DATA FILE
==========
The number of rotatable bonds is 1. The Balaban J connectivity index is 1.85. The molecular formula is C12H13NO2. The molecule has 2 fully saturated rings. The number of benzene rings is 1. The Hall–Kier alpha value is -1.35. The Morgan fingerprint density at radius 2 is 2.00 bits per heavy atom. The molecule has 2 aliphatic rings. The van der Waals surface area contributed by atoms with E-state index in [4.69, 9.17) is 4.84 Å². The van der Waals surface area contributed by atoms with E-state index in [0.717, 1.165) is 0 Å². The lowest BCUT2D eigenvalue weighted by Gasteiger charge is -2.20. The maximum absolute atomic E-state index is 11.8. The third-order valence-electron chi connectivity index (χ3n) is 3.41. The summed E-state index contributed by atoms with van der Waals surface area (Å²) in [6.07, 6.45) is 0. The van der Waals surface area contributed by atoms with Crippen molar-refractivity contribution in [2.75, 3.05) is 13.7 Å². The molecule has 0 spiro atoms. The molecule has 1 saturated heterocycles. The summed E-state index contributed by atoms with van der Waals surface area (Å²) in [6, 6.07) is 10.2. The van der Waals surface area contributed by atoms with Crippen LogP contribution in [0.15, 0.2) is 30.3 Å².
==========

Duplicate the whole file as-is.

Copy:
The number of rotatable bonds is 1. The Balaban J connectivity index is 1.85. The molecular formula is C12H13NO2. The molecule has 2 fully saturated rings. The number of benzene rings is 1. The Hall–Kier alpha value is -1.35. The Morgan fingerprint density at radius 2 is 2.00 bits per heavy atom. The molecule has 2 aliphatic rings. The van der Waals surface area contributed by atoms with E-state index in [4.69, 9.17) is 4.84 Å². The van der Waals surface area contributed by atoms with E-state index in [0.717, 1.165) is 0 Å². The lowest BCUT2D eigenvalue weighted by Gasteiger charge is -2.20. The maximum absolute atomic E-state index is 11.8. The third-order valence-electron chi connectivity index (χ3n) is 3.41. The summed E-state index contributed by atoms with van der Waals surface area (Å²) in [6.07, 6.45) is 0. The van der Waals surface area contributed by atoms with Crippen molar-refractivity contribution in [2.75, 3.05) is 13.7 Å². The molecule has 0 spiro atoms. The molecule has 1 saturated heterocycles. The summed E-state index contributed by atoms with van der Waals surface area (Å²) in [6, 6.07) is 10.2. The van der Waals surface area contributed by atoms with Crippen LogP contribution in [0.15, 0.2) is 30.3 Å².